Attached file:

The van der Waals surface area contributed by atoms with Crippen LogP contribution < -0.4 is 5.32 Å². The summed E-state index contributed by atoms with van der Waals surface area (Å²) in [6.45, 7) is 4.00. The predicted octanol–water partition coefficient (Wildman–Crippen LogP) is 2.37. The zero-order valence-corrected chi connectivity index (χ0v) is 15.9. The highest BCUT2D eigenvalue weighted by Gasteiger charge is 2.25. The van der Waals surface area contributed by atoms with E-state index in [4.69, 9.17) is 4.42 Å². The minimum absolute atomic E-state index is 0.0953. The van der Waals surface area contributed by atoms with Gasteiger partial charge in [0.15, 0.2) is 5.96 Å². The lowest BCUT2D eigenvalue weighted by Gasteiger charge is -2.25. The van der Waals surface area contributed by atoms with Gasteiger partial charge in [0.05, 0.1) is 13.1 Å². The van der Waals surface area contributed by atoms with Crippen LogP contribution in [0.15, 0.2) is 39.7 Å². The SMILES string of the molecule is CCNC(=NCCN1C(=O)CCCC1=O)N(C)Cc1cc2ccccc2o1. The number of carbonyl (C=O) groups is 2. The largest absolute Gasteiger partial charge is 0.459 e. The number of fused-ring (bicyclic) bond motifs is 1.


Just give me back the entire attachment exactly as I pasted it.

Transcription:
The van der Waals surface area contributed by atoms with Crippen LogP contribution < -0.4 is 5.32 Å². The summed E-state index contributed by atoms with van der Waals surface area (Å²) in [6.45, 7) is 4.00. The predicted octanol–water partition coefficient (Wildman–Crippen LogP) is 2.37. The zero-order valence-corrected chi connectivity index (χ0v) is 15.9. The highest BCUT2D eigenvalue weighted by Gasteiger charge is 2.25. The van der Waals surface area contributed by atoms with E-state index in [4.69, 9.17) is 4.42 Å². The minimum absolute atomic E-state index is 0.0953. The van der Waals surface area contributed by atoms with Gasteiger partial charge in [0.15, 0.2) is 5.96 Å². The lowest BCUT2D eigenvalue weighted by Gasteiger charge is -2.25. The van der Waals surface area contributed by atoms with Gasteiger partial charge in [0.05, 0.1) is 13.1 Å². The van der Waals surface area contributed by atoms with Crippen LogP contribution in [0.15, 0.2) is 39.7 Å². The SMILES string of the molecule is CCNC(=NCCN1C(=O)CCCC1=O)N(C)Cc1cc2ccccc2o1. The number of carbonyl (C=O) groups is 2. The largest absolute Gasteiger partial charge is 0.459 e. The number of fused-ring (bicyclic) bond motifs is 1.